“Personally, I don’t care whether or not there’s a comeback involved. I’m always game to try mixing with wine, as long as these two prerequisites are met first: 1) I have the right kind of wine on-hand, and 2) the cocktail is equally or more delicious than just enjoying a glass of the wine, by itself.”
1. The right wine is key.
You probably don’t want to pull that anniversary bottle of white Burgundy out of the cellar and try and make a cocktail out of it. It will be gross. And a waste of perfectly delicious wine.
Since most wine cocktails obscure the natural flavor of the wine somewhat to entirely, I recommend starting with a nice, fresh wine that didn’t cost you an arm and a leg. We use our Foursight Sauvignon Blanc most frequently – it’s bright, fresh, and mixes well with others.
Also good for wine cocktails:
- Domestic sparkling wine
- Unoaked Chardonnay
- Even rosé
- For red wines, something with less tannin and oak, like Pinot Noir or Beaujolais
I tend to buy dryer versions of all of these wines as I may be adding ingredients that have sugar themselves.
The cocktail is equally or more delicious than just having a glass of wine.
If this rule doesn’t hold true, just drink the wine and don’t fuss with the cocktail! Unless, of course, it’s brunch. Regular rules don’t apply at brunch.
Also, a wine cocktail can make a questionable wine taste WAY better, which is one of my favorite reasons for making one. Being in the business, I tend to stockpile lots of wine. And I don’t always drink the wine before its best, freshest point. Sure, aged Sauvignon Blanc or Semillon is underrated and can be fabulous, but at some point a vintage will be past its prime, and then a wine cocktail is the perfect use for a bottle you may not drink otherwise!
So, without further ado, here are a few of my favorite wine cocktails.
The White Wine Cobbler
This involves some simple sugar and lots of citrus – perfect for a simple white wine or a white wine past its prime (or even part of a bottle you just didn’t finish last night, or last week). Because there is sugar and acid involved, the wine can be in just about any condition.
3 orange slices
½ ounce simple syrup
5 ounces white wine
Two handfuls of ice
Equipment: a muddler, and cocktail shaker.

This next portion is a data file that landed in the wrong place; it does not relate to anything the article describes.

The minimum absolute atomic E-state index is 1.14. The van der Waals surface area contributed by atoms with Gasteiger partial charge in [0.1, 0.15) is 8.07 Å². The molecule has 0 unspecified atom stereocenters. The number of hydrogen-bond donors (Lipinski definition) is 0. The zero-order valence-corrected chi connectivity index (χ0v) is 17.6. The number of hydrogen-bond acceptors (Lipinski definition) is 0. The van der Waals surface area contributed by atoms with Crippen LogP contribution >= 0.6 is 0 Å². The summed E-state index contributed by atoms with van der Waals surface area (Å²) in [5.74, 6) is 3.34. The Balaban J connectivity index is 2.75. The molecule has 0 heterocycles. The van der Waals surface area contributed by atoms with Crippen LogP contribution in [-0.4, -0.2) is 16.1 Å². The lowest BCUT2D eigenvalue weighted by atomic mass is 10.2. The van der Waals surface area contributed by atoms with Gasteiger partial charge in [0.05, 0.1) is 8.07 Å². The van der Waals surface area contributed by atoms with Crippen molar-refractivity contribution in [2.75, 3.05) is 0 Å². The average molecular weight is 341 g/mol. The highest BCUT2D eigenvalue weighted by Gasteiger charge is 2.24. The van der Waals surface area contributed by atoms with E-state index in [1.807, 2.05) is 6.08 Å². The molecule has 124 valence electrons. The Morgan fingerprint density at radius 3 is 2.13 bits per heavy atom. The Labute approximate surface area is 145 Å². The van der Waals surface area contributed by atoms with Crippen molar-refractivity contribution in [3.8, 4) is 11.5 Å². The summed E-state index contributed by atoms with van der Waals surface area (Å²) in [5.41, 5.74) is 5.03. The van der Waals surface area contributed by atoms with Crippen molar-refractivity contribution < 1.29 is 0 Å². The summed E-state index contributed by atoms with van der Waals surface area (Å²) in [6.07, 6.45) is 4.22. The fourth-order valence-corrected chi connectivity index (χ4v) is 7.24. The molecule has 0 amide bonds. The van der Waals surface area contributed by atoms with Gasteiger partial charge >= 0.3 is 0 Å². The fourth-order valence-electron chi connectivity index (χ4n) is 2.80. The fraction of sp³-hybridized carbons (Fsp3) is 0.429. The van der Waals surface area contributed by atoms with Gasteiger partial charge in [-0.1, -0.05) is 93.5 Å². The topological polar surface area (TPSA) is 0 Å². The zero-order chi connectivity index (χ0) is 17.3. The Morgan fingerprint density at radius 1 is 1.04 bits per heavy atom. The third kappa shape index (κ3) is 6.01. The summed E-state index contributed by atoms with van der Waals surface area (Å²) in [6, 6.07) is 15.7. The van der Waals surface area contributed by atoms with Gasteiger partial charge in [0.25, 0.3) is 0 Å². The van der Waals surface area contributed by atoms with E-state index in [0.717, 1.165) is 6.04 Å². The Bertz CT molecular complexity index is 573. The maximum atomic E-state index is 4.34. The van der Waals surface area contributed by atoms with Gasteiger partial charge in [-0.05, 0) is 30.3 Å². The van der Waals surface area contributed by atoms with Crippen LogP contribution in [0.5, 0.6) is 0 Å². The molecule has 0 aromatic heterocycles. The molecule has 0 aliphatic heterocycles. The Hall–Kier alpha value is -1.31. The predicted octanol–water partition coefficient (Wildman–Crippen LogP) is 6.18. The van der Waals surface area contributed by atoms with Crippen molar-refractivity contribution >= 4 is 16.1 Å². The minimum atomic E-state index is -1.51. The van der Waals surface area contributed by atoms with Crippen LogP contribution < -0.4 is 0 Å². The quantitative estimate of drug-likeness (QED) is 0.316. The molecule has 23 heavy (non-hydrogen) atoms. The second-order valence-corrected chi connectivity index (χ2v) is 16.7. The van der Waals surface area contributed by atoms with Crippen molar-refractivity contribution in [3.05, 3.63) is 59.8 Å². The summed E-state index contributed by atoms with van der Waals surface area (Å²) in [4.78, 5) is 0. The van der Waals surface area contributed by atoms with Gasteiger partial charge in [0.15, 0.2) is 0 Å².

Muddle the oranges and simple syrup in a shaker, add a few handfuls of ice and the white wine and shake. Strain into glasses with ice (shaved ice is nice, but any will do).
Sauvignon Blanc Mimosa
This is the easiest wine cocktail ever: one part Sauvignon Blanc, one part orange juice.
DO NOT use New Zealand Sauvi – the green, grassy flavors will not play nice. Use something domestic, French or Italian. Something fruit-forward and easy: Pinot Grigio or Gewurztraminer can be great in this as well.
If the wine is relatively dry, you can actually put it in your water carbonator (Soda Stream, etc.) and give it some spritz before you mix. Then add the orange juice first, then the spritzy wine.
Interested in a Red Wine Cocktail?
Red wine cocktails can be delicious: think Sangria on a hot day. But most recipes involve adding multiple other alcohols, plus juices, bitters or fruit, etc., etc. I have a small child and a business and I am NOT investing that much time in a cocktail. … Unless it’s brunch, of course.
Cue one of my recent discoveries: a relatively simple red wine cocktail I would recommend using Pinot Noir or gamay (Beaujolais) to make: The Paysan. You probably have most of these ingredients at home. Those you don’t you can find just about anywhere.
Admittedly, it’s sweet, so I tweaked the recipe a bit with less Chamboard and the addition of lemon juice. It feels slightly tropical, is completely delicious, and would be fantastic with one of those massive, bespoke charcuterie boards – salty goodies to balance the sweet.
All you need (for a pitcher of cocktails):
16 ounces Pinot Noir
8 ounces cranberry juice
4 ounces orange juice
1 ounce Chambord (you can double this if you like the sweet, fruity raspberry flavor)
1 ounce lemon juice
3 ounces chilled sprite
Thinly sliced lemon zest (optional)
Thinly sliced lime zest (optional)
Thinly sliced orange zest (optional)
Add all the juices together in a pitcher and stir. Fill two white wine glasses with ice, then pour the juices over the top of the ice. Add a dash of sprite to the top of each glass, plus any zests if you want to be fancy, then sip away!
If you need some recipes to pair with these cocktails, check out our Foursight Pairings Page!
Phone: (707) 895-WINE